Best would be obviously 2880x1800 at 100% DPI. But if it's too small it seems 2880x1800 at 150% would be best. 200% messes up with some of the UI elements.
the reason i use bootcamp is for quicken. 2880x1800 just makes the font too small to read. 200% or 150% make the fonts bigger but blurry.
There is no need to reboot your mac for just productivity applications. If you really need PC apps. look into virtual machines.
To me the only reason to boot camp is to play PC games. such as Skyrim (old 2d games like Diablo 2 can run on windows 7 VM, i also got Doom II to play on a window xp VM)
there are solutions as parallels but virtual box is 100% free. I have been using Virtual Box for Mac for a while. It's great. I have an old version of rosetta stone that runs on PC. I don't want to shell out nearly 400 bucks for the new updated versions for Mac. I run my VM. it runs perfectly.
its very easy to make a VM. just select the OS you want, name the VM, configure the hardware settings to your liking. Set Ram to 2GB for windows 7 VM. You need to keep at least 2GB for Mac OSx. set virtual hdd size.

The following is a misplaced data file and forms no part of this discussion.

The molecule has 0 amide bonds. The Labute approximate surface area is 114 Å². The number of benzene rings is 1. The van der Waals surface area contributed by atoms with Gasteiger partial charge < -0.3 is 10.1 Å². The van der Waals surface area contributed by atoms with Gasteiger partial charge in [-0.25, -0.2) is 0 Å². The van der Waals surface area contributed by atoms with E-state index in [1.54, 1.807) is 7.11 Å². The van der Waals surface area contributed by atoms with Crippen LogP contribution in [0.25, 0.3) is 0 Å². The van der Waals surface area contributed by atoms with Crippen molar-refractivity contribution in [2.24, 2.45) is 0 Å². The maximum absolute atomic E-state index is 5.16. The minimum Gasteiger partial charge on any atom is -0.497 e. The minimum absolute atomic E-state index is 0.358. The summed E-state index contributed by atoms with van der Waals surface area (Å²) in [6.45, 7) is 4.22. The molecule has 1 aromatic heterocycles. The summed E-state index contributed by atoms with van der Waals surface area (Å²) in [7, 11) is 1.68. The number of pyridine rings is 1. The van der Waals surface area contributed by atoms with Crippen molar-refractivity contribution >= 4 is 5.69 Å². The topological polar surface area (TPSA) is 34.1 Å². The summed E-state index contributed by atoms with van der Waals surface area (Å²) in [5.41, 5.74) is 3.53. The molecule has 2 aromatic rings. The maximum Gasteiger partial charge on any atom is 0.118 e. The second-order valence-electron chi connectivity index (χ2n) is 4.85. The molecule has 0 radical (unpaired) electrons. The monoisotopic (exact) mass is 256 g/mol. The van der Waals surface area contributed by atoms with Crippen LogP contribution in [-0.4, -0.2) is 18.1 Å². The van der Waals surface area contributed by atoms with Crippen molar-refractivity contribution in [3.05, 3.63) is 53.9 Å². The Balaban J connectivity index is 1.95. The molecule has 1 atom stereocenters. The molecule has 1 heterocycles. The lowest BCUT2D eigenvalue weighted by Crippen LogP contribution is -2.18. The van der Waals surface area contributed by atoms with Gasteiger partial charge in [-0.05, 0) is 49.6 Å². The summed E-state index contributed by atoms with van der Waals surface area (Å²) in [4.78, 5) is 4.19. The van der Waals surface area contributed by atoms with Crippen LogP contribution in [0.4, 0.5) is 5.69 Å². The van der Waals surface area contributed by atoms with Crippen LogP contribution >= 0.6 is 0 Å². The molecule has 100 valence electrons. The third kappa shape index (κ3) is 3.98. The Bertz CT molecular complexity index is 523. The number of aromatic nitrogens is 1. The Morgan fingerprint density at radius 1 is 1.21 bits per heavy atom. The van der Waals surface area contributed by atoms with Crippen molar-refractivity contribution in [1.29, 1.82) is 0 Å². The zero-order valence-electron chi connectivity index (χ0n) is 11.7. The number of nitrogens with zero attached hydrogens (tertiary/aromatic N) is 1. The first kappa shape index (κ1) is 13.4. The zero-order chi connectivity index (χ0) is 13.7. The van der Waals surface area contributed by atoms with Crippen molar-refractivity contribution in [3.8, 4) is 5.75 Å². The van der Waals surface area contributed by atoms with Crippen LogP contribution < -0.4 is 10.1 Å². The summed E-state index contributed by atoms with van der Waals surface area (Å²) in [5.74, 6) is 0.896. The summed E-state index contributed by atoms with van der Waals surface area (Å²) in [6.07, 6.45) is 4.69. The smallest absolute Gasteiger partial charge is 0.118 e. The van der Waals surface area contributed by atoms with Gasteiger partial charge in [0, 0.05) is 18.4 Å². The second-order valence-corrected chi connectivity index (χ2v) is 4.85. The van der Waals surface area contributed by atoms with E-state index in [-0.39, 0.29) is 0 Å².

then load up os either via iso file or just mount the CD drive.
VB suports seamless mode which does exactly what it says. basicaly it merges mac desktop with the Windows VM desktop. It basicaly makes like you can run pc apps on your mac.
thank you. I had vm before, slows down my macbook pro 13". so i decided to go with bootcamp. bootcamp was great on the 13"
It'll also look a lot better than running it in Bootcamp. Windows is not ready for the retina display.
I actually find running at bootcamp crisper than parallels, for some reason, parallels 7 looks blurry at 2880x1800 (with any dpi), I have to set it up to 1920x1200 with 100% dpi and still looks kinda fuzzy (not much, but not as crisp as bootcamp 2880x1800 at 150 dpi).
The only thing I don't like about bootcamp are the trapckpad drivers. My retina can handle a VM with windows 7 good, but I still think it's way more responsive at native boot.
well it should be more responsive. it uses the whole computer + discrete card without the overhead of being emulated within another OS, rather than the limited ram and processor cores assigned by parallels. and you're right, parallels is not retina ready (doesn't actually display the windows viewport properly and still scales) despite what they say.